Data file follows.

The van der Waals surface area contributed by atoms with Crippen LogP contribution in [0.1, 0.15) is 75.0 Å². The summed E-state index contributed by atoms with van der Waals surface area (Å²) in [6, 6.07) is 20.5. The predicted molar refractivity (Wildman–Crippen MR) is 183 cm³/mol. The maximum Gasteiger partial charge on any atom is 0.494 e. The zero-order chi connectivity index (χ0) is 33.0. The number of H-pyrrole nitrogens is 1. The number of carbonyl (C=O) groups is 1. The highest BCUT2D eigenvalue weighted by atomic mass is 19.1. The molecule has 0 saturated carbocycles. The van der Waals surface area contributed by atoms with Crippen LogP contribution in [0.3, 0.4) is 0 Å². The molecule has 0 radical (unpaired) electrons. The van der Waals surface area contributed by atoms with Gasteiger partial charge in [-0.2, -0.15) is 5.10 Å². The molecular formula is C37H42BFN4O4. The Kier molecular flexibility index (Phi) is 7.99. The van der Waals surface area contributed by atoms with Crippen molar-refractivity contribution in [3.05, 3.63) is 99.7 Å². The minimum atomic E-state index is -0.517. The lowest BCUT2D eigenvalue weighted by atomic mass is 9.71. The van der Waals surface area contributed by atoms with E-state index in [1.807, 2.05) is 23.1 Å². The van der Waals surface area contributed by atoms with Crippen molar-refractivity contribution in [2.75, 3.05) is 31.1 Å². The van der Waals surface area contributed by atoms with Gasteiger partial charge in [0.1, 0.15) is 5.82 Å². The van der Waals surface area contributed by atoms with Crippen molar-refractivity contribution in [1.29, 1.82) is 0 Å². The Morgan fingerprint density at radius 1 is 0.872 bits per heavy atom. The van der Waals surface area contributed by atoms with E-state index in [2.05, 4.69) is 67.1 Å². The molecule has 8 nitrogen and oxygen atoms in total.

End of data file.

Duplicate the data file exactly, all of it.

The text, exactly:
The van der Waals surface area contributed by atoms with Crippen LogP contribution in [0.1, 0.15) is 75.0 Å². The summed E-state index contributed by atoms with van der Waals surface area (Å²) in [6, 6.07) is 20.5. The predicted molar refractivity (Wildman–Crippen MR) is 183 cm³/mol. The maximum Gasteiger partial charge on any atom is 0.494 e. The zero-order chi connectivity index (χ0) is 33.0. The number of H-pyrrole nitrogens is 1. The number of carbonyl (C=O) groups is 1. The highest BCUT2D eigenvalue weighted by atomic mass is 19.1. The molecule has 0 saturated carbocycles. The van der Waals surface area contributed by atoms with Crippen LogP contribution in [0.3, 0.4) is 0 Å². The molecule has 0 radical (unpaired) electrons. The van der Waals surface area contributed by atoms with Gasteiger partial charge in [-0.2, -0.15) is 5.10 Å². The molecular formula is C37H42BFN4O4. The Kier molecular flexibility index (Phi) is 7.99. The van der Waals surface area contributed by atoms with Crippen molar-refractivity contribution in [3.05, 3.63) is 99.7 Å². The minimum atomic E-state index is -0.517. The lowest BCUT2D eigenvalue weighted by atomic mass is 9.71. The van der Waals surface area contributed by atoms with E-state index in [1.807, 2.05) is 23.1 Å². The van der Waals surface area contributed by atoms with Crippen molar-refractivity contribution in [2.75, 3.05) is 31.1 Å². The van der Waals surface area contributed by atoms with Gasteiger partial charge in [0.1, 0.15) is 5.82 Å². The van der Waals surface area contributed by atoms with Crippen molar-refractivity contribution in [1.29, 1.82) is 0 Å². The Morgan fingerprint density at radius 1 is 0.872 bits per heavy atom. The van der Waals surface area contributed by atoms with E-state index in [2.05, 4.69) is 67.1 Å². The molecule has 8 nitrogen and oxygen atoms in total.